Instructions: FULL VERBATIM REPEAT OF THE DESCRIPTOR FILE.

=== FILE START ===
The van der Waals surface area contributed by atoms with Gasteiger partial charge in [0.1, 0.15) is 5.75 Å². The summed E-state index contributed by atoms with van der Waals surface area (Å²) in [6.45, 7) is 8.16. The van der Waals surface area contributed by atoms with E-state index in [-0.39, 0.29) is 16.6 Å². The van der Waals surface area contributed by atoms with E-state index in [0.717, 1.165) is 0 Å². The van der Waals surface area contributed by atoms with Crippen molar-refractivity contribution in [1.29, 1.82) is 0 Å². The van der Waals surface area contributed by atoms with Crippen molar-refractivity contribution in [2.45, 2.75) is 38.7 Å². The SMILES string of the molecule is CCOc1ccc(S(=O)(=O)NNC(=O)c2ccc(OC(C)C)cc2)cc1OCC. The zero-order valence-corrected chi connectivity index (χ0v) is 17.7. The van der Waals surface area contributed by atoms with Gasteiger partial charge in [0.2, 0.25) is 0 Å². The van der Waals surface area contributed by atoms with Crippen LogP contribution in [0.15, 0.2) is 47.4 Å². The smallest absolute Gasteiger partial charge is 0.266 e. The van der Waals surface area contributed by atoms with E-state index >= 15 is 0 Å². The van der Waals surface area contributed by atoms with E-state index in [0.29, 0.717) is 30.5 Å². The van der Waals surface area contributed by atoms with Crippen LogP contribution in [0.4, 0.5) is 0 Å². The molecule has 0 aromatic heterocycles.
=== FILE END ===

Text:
The van der Waals surface area contributed by atoms with Gasteiger partial charge in [0.1, 0.15) is 5.75 Å². The summed E-state index contributed by atoms with van der Waals surface area (Å²) in [6.45, 7) is 8.16. The van der Waals surface area contributed by atoms with E-state index in [-0.39, 0.29) is 16.6 Å². The van der Waals surface area contributed by atoms with E-state index in [0.717, 1.165) is 0 Å². The van der Waals surface area contributed by atoms with Crippen molar-refractivity contribution in [1.29, 1.82) is 0 Å². The van der Waals surface area contributed by atoms with Crippen molar-refractivity contribution in [2.45, 2.75) is 38.7 Å². The SMILES string of the molecule is CCOc1ccc(S(=O)(=O)NNC(=O)c2ccc(OC(C)C)cc2)cc1OCC. The zero-order valence-corrected chi connectivity index (χ0v) is 17.7. The van der Waals surface area contributed by atoms with Gasteiger partial charge in [0.2, 0.25) is 0 Å². The van der Waals surface area contributed by atoms with Crippen LogP contribution in [0.15, 0.2) is 47.4 Å². The smallest absolute Gasteiger partial charge is 0.266 e. The van der Waals surface area contributed by atoms with E-state index >= 15 is 0 Å². The van der Waals surface area contributed by atoms with E-state index in [0.29, 0.717) is 30.5 Å². The van der Waals surface area contributed by atoms with Crippen LogP contribution in [0.4, 0.5) is 0 Å². The molecule has 0 aromatic heterocycles.